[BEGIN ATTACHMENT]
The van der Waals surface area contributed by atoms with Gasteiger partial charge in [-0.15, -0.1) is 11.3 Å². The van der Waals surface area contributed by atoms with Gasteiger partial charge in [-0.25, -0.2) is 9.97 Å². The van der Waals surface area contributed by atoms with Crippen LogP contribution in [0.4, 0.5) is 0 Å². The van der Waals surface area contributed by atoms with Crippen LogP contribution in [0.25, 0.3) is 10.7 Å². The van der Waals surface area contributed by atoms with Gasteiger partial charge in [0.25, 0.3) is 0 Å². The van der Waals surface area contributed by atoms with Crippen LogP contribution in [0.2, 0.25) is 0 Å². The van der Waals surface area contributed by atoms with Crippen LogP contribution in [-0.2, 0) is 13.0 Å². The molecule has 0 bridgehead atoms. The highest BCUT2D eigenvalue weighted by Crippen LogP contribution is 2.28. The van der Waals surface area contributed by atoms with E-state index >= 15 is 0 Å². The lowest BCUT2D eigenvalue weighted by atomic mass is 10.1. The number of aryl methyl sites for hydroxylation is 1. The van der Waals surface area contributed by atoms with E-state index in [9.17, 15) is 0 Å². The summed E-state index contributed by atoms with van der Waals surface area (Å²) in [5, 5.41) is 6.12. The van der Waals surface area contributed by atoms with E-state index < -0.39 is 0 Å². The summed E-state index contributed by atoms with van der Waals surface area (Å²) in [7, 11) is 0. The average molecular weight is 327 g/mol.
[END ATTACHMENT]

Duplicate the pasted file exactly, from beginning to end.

The van der Waals surface area contributed by atoms with Gasteiger partial charge in [-0.15, -0.1) is 11.3 Å². The van der Waals surface area contributed by atoms with Gasteiger partial charge in [-0.25, -0.2) is 9.97 Å². The van der Waals surface area contributed by atoms with Crippen LogP contribution in [0.4, 0.5) is 0 Å². The van der Waals surface area contributed by atoms with Crippen LogP contribution in [0.25, 0.3) is 10.7 Å². The van der Waals surface area contributed by atoms with Gasteiger partial charge in [0.25, 0.3) is 0 Å². The van der Waals surface area contributed by atoms with Crippen LogP contribution in [0.2, 0.25) is 0 Å². The van der Waals surface area contributed by atoms with Crippen LogP contribution in [-0.2, 0) is 13.0 Å². The molecule has 0 bridgehead atoms. The highest BCUT2D eigenvalue weighted by Crippen LogP contribution is 2.28. The van der Waals surface area contributed by atoms with E-state index >= 15 is 0 Å². The lowest BCUT2D eigenvalue weighted by atomic mass is 10.1. The number of aryl methyl sites for hydroxylation is 1. The van der Waals surface area contributed by atoms with E-state index in [9.17, 15) is 0 Å². The summed E-state index contributed by atoms with van der Waals surface area (Å²) in [5, 5.41) is 6.12. The van der Waals surface area contributed by atoms with E-state index < -0.39 is 0 Å². The summed E-state index contributed by atoms with van der Waals surface area (Å²) in [7, 11) is 0. The average molecular weight is 327 g/mol.